Super Audio CD—One Year Later
The scene was a London seminar scant months before the Japanese launch of Compact Disc in fall 1982, and less than a year before the official US launch at the 1983 Chicago Consumer Electronics Show. Sony was trying hard to get major executives representing all the major labels to understand what CD had to offer them.
It will be hard for you who didn't live through the CD launch to believe, but the record industry was very resistant to the introduction of the medium that has since made them so much money. You would have thought that, coupled with the opportunity to redefine the retail price of recorded music to almost double its existing level, Tim was making an irresistible argument. But the general reaction from the gathered music-biz folks at that 1982 seminar was that with prerecorded cassettes outselling the LP, why confuse the market? Even two years after the launch, I was having dinner with a friend who was at that time in charge of US back-catalog sales for a major label, and his skepticism about CD ran deep.
Now, of course, these same people—or their successors—not only take for granted the profits generated by the Compact Disc, but take credit for having invented the CD as well.
As I've pointed out before in these pages, dominant recorded-music media tend to appear once a generation—every 20 years. CBS first demonstrated the microgroove LP in 1948; Philips launched the Compact Cassette in 1963; and Philips, with Sony, introduced consumers to digital audio technology with 1983's Compact Disc. There were other media launches along the way—prerecorded open-reel tape, the 8-track cartridge, Elcaset, DAT, MiniDisc, DCC—but none of these had what it took to make it in other than specialized niches, if at all. And now, of course, there are two new contenders for the crown: Super Audio CD and DVD-Audio.
It was exactly one year ago, in the November 1999 Stereophile, that Jonathan Scull reviewed the first dedicated Super Audio CD player to reach these shores: Sony's $5000 SCD-1. This issue features Jonathan's report on the only DVD-Audio player you could buy in the US as of the time of shipping this issue of the magazine to the printer: Technics' $1200 DVD-A10.
As you can read in Jonathan's review of the Technics, the DVD-Audio launch has been nothing less than a fiasco, with just one disc officially available at the time of last summer's delayed launch. (To Technics' credit, at least they made their debut with a universal player, so its owners can play DVD-Videos and CDs.) With hindsight, the fiasco might have been foreseen, given the involvement of so many parties—not only hardware manufacturers but also the record industry, paranoid over the need to stamp the new high-resolution media with "watermarks."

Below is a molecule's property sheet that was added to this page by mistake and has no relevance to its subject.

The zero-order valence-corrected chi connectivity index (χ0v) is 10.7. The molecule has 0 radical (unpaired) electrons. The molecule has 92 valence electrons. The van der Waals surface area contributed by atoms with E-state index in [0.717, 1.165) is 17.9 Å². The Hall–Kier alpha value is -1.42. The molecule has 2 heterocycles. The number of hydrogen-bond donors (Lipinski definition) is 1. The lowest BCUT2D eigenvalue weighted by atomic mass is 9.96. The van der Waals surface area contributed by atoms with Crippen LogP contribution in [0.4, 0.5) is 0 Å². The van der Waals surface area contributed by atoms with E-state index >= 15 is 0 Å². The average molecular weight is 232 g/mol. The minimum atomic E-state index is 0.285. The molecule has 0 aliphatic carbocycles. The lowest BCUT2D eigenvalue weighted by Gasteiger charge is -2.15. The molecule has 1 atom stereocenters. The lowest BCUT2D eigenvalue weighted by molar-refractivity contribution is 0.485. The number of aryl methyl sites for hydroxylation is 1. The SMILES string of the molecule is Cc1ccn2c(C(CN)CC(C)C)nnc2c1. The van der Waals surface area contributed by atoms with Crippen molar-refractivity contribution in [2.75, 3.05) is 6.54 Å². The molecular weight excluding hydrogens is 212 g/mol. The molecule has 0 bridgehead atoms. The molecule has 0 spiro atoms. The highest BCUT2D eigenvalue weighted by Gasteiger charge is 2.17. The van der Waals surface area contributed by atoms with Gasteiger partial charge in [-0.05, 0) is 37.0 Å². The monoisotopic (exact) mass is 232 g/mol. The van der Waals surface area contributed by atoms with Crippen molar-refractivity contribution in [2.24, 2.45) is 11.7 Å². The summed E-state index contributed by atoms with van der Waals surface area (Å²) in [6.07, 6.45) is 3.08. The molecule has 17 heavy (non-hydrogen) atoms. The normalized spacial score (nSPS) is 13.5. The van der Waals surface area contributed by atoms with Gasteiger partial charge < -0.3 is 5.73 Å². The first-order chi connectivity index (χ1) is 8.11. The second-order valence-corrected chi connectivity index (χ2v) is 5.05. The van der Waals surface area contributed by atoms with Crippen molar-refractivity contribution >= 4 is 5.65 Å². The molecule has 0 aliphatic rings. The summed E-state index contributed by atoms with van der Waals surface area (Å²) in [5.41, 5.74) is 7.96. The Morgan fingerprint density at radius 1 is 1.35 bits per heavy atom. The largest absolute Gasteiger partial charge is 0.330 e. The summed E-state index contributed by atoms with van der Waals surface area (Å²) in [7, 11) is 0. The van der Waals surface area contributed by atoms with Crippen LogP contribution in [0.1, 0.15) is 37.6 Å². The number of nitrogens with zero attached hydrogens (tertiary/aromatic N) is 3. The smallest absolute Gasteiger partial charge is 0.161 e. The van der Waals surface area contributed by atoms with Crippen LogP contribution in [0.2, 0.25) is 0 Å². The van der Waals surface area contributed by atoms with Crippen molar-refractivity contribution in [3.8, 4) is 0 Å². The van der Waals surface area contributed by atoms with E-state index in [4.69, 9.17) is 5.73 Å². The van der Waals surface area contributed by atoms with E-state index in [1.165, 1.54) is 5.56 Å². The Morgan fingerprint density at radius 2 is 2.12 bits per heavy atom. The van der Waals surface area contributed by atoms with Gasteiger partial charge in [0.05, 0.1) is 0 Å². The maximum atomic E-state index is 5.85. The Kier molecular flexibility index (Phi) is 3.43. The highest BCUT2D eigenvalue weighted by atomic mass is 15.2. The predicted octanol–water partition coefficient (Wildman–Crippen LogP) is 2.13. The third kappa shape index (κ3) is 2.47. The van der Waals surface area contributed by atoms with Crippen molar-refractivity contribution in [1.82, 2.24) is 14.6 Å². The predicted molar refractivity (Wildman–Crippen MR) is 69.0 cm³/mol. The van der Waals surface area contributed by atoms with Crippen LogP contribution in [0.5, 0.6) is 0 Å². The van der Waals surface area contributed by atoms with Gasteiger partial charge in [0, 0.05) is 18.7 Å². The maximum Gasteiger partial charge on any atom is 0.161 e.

Ah, the record industry. Of course, it's always easy to knock the people who control the flow of the music we crave. But their shortsightedness regarding what they've been offered by new media is nothing new—witness the efforts Tim Steele was having to make back in 1982. And when you look at the current size of the US recorded-music industry—an estimated $15.5 billion in 2000, according to a recent study by PriceWaterhouseCoopers and Wilkofsky Gruen Associates—it's hard to feel any sympathy for their claims that their current economic position has been significantly affected by CD copying by individuals, or by piracy in countries (such as China) that historically have adopted a laissez-faire attitude to copyright protection.
There were two areas where the CD didn't satisfy the record industry. First was that, for every disc sold, a royalty had to be paid to Sony and Philips, as the owners of almost all the patents embodied in the CD format. While this is trivial in the larger scheme of things, I'm sure it stuck in the throat of many an executive. Now, with many CD patents about to expire and the rest rendered more or less moot by the different physical nature of the DVD carrier, I'm sure this is why many more record companies have signed on with DVD-A than with SACD, at least in theory.
Second and much more fundamental was the fact that, with the unencrypted nature of its digital datastream, CD broke with all prior media in offering consumers access to the master. With the limitations of analog playback technology—or, to be more politically correct, the changes wrought in the music by the acts of mastering and duplicating in the analog domain—the LP a consumer could buy was, by definition, different from what the record company had in its tape vaults. And while you could copy an LP onto tape of some kind, the result was even more different. Provided the pricing of the commercial music media was appropriate, therefore, there would always be an inherent marketing advantage with the real thing: it was closer to the original.